In his introduction, a short biographical essay about Father Martin, editor Keane make a solid case for his comparison of Father Martin to the great 20th-century Trappist monk, author, social critic and poet Thomas Merton. Father Martin most likely dismisses any such comparison. Still, Keane writes: "James Martin, SJ, the Jesuit priest who is perhaps American Catholicism's most prominent public figure, was a lukewarm, non-practicing Catholic on the fast track to executive riches at General Electric."
 
While this is certainly true, one may be justified in observing that there are, undoubtedly, many regular Catholics with similar backgrounds who returned to being Catholic or joined the Church and did not go on to become priests or nuns, but went on to live their faith in admirable, even heroic ways without becoming well known in the pattern of Fathers Merton and Martin. One may hope for a book, one day, that presents the inspiring stories of just such ordinary Catholics.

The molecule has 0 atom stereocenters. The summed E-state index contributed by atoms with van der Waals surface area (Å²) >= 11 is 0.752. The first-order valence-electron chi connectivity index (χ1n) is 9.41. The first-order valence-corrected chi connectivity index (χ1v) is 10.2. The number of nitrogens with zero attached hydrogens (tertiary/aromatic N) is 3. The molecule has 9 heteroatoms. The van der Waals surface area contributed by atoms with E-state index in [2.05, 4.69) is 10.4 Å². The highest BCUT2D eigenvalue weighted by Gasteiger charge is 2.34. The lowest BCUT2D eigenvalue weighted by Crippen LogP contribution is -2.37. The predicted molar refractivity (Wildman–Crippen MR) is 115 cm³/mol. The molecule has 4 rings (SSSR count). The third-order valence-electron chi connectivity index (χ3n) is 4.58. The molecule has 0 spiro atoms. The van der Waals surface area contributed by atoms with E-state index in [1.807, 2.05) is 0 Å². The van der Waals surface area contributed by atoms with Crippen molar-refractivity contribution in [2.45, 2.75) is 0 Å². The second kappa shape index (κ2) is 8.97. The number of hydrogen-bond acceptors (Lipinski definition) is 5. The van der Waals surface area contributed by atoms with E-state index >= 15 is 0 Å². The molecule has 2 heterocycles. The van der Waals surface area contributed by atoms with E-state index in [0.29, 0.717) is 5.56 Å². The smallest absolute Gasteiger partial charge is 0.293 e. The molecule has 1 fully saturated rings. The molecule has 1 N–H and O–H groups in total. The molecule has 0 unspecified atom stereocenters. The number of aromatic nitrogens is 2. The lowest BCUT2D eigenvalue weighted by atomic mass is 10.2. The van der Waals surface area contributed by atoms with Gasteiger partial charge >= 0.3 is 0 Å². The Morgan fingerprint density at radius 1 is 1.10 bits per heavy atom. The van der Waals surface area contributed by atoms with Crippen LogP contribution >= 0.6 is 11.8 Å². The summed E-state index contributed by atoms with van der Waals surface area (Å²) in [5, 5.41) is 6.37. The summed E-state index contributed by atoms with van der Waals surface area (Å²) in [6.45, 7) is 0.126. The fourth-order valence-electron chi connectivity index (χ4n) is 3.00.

All the same, "James Martin: Essential Writings" is a solid, inspiring and informative book. Read up!
- - -
Finley is the author of more than 30 books on Catholic themes, including "What Faith is Not" (Sheed & Ward) and a new revised and updated edition of "The Rosary Handbook: A Guide for Newcomers, Old-Timers, and Those In Between" (Word Among Us Press).
 
  • Published in Reviews